REASON FOR OPTIMISM

[+] EnlargeChris Long
Jeff Curry/US PresswireLeft end Chris Long, coming off a 13-sack season, anchors a promising young defensive line.
Head coach and quarterback are the two most important figures in a football operation. The Rams have the right people in those positions. That gives them a chance.

The Rams also have the pass-rushing talent Fisher needs to run his aggressive defense. Left defensive end Chris Long is coming off a 13-sack season. On the right, 2011 first-round choice Robert Quinn is serving notice, at least in practice, that he's the best pure pass-rusher on the team. His ability to close on the quarterback even when off-balance or falling sets him apart from most.

I wondered coming into camp whether last season inflicted irreparable damage to Bradford. That was not the case. There hasn't been a more impressive player on the practice field to this point. It's stunning, in retrospect, that a team with such a talented quarterback could suffer through a 2-14 season. So many things had to go wrong.

Day after day, play after play, Bradford impresses even the most seasoned observers. Receivers coach Ray Sherman, most recently with the Dallas Cowboys, has been around accomplished quarterbacks throughout his coaching career. The list includes Warren Moon, Joe Montana, Steve Young, Boomer Esiason, Randall Cunningham, Brett Favre, Steve McNair and Tony Romo. He used the word "special" to describe Bradford.

"His temperament is just so calm," Sherman said of Bradford. "He has a demeanor about him and Brett was like that -- when he spoke, guys listened. They tune in. They know, 'We take care of this guy, he's going to take us a long way. He's going to do some special things.'"

REASON FOR PESSIMISM

Look at the schedule. Road games against Detroit and Chicago in the first three weeks. Green Bay, New England and San Francisco during a three-game stretch at midseason. Four of the final six games on the road. Only seven true home games overall, the New England game having been moved to London.

No one said this job would be easy for Fisher and his veteran staff.

Danny Amendola looks like the best receiver on the team. He's a terrific slot receiver, but with an 8-yard career average per reception, he won't strike fear into opponents. Quick and Givens, though promising draft choices, are rookies nonetheless. It's an upset if either becomes a force right away and a bonus if veteran Steve Smith fights through recent knee troubles to become a factor.

Bradford has the talent to rack up yardage when healthy, but he might not have the weapons to finish drives with touchdowns. Think back to the game at Green Bay last season. Bradford threw for 328 yards with a 64.4 completion rate at Lambeau Field, but the Rams still lost, 24-3.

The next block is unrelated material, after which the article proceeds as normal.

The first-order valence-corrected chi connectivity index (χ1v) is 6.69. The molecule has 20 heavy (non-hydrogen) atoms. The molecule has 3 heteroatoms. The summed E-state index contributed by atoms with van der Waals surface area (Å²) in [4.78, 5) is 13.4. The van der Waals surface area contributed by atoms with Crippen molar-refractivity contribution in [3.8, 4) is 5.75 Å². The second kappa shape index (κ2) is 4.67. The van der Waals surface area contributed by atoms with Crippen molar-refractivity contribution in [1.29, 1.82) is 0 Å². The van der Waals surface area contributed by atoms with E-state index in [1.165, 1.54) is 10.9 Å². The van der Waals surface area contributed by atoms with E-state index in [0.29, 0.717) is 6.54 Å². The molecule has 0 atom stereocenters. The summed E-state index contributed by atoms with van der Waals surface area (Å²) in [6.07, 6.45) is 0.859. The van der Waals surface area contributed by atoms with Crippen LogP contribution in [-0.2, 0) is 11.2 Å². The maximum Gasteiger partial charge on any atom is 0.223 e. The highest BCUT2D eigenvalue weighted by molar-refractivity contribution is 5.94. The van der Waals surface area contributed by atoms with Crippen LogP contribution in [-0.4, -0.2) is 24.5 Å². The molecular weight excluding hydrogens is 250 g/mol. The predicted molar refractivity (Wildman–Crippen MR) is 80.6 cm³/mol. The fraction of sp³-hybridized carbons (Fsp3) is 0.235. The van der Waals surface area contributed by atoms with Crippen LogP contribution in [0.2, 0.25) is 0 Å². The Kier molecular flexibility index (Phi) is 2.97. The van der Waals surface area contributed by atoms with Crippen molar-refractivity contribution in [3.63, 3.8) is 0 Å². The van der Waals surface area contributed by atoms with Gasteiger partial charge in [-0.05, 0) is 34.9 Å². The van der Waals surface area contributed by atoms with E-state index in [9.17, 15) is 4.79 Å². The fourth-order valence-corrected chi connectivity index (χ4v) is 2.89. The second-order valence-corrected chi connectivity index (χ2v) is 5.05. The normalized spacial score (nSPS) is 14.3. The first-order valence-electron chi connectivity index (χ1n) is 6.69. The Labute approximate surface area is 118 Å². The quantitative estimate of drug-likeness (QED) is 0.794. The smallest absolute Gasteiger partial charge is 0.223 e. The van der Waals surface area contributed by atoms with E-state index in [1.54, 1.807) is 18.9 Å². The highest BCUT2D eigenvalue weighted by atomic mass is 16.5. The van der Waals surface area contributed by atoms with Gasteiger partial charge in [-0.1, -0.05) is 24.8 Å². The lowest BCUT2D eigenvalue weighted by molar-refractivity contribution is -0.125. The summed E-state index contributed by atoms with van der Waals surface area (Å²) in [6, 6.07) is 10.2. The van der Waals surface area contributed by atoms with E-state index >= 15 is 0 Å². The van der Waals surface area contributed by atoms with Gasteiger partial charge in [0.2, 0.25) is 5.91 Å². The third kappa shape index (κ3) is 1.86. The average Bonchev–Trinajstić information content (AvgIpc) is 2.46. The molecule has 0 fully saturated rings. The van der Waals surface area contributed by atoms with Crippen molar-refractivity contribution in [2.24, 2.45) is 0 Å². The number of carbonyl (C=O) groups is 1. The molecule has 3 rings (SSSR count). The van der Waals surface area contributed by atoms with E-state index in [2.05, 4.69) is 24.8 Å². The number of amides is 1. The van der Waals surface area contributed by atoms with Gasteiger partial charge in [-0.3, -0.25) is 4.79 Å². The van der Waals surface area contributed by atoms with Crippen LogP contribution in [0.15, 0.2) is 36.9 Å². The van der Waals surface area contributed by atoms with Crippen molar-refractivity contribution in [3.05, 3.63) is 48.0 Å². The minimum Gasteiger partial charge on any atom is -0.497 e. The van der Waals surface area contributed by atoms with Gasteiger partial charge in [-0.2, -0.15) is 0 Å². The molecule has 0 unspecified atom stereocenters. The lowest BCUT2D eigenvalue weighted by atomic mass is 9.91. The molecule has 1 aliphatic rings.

Also, the Rams are going to a run-first offense at a time when the passing game is king in the NFL.

"Sitting in our first offensive meeting, it was made clear that our identity as an offense, we’re going to be known as being a physical unit that can run the ball versus whatever," Bradford said. "It doesn’t matter if people put 8-9 in the box, we’re going to run the ball. That’s what we’re going to do, and we’re going to pound them and we’re going to wear them out, and then we’re going to take our shots."

OBSERVATION DECK

  • Rookie cornerback Janoris Jenkins might already be one of the three or four most talented players on the team. He's starting opposite free-agent newcomer Cortland Finnegan. "He is game-ready," Finnegan said. "I think he’s one of those special guys."
  • Brandon Gibson has been one of the better receivers in camp. That was the case a year ago, and it might have said something about the quality of the position overall. I'm looking at Gibson as a barometer for the position this season. It's good for the Rams if other receivers pass him on the depth chart.
  • The Rams won't know for sure until they put on the pads, but they're hopeful rookie defensive tackle Michael Brockers can be more than just a run stuffer. They need him to factor as an inside pass-rusher as well. Having three relatively recent first-round picks on the defensive line -- Long, Brockers and Quinn -- gives Fisher and the defensive staff talent to work with.
  • Speaking of the defensive staff, I never heard Gregg Williams' name come up once during the first four days of camp. The NFL suspended Williams before he could get much work done as defensive coordinator. Fisher has never been one to panic. He's as cool as they come. The Rams moved on long ago. McGinnis: "I've been with Jeff when we were 10-0, and I’ve been with him when we were 0-6 and came back and won eight of our last 10. He doesn’t change. That type of self-confidence is transferable to a group. It’s transferable to individuals. That excites me."
  • Jackson, down to 235 pounds with 5.1 percent body fat, appears fresh in camp at age 29. Thomas Jones was that age when he rushed for 1,119 yards in Schottenheimer's offense with the Jets. Jones followed up that season with 1,312 yards at age 30, and 1,402 yards at age 31.